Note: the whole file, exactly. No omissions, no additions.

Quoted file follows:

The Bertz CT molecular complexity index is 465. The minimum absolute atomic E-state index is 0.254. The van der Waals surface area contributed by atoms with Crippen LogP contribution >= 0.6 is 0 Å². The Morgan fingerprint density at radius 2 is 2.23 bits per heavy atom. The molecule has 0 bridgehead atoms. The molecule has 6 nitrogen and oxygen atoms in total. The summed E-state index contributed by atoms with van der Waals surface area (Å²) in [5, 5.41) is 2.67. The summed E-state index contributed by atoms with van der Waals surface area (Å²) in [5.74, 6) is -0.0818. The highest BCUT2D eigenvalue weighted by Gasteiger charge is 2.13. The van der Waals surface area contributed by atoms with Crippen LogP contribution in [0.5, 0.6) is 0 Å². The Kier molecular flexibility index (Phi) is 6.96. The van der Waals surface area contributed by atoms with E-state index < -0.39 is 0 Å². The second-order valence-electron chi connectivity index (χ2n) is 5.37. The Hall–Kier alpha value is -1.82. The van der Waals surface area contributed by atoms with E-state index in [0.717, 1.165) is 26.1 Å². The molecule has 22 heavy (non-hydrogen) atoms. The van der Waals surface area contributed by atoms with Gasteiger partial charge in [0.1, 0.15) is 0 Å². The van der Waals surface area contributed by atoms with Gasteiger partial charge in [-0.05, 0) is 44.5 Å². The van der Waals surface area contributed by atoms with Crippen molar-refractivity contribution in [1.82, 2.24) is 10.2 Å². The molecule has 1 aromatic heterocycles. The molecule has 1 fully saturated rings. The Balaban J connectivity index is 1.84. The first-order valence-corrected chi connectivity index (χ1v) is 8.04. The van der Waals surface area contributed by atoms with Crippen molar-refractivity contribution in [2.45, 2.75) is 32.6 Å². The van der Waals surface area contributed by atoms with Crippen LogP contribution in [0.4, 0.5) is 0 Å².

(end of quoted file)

The Bertz CT molecular complexity index is 465. The minimum absolute atomic E-state index is 0.254. The van der Waals surface area contributed by atoms with Crippen LogP contribution >= 0.6 is 0 Å². The Morgan fingerprint density at radius 2 is 2.23 bits per heavy atom. The molecule has 0 bridgehead atoms. The molecule has 6 nitrogen and oxygen atoms in total. The summed E-state index contributed by atoms with van der Waals surface area (Å²) in [5, 5.41) is 2.67. The summed E-state index contributed by atoms with van der Waals surface area (Å²) in [5.74, 6) is -0.0818. The highest BCUT2D eigenvalue weighted by Gasteiger charge is 2.13. The van der Waals surface area contributed by atoms with Crippen LogP contribution in [0.5, 0.6) is 0 Å². The Kier molecular flexibility index (Phi) is 6.96. The van der Waals surface area contributed by atoms with E-state index < -0.39 is 0 Å². The second-order valence-electron chi connectivity index (χ2n) is 5.37. The Hall–Kier alpha value is -1.82. The van der Waals surface area contributed by atoms with E-state index in [0.717, 1.165) is 26.1 Å². The molecule has 22 heavy (non-hydrogen) atoms. The van der Waals surface area contributed by atoms with Gasteiger partial charge in [0.1, 0.15) is 0 Å². The van der Waals surface area contributed by atoms with Gasteiger partial charge in [-0.05, 0) is 44.5 Å². The van der Waals surface area contributed by atoms with Crippen molar-refractivity contribution in [1.82, 2.24) is 10.2 Å². The molecule has 1 aromatic heterocycles. The molecule has 1 fully saturated rings. The Balaban J connectivity index is 1.84. The first-order valence-corrected chi connectivity index (χ1v) is 8.04. The van der Waals surface area contributed by atoms with Crippen molar-refractivity contribution in [2.45, 2.75) is 32.6 Å². The van der Waals surface area contributed by atoms with Crippen LogP contribution in [0.4, 0.5) is 0 Å².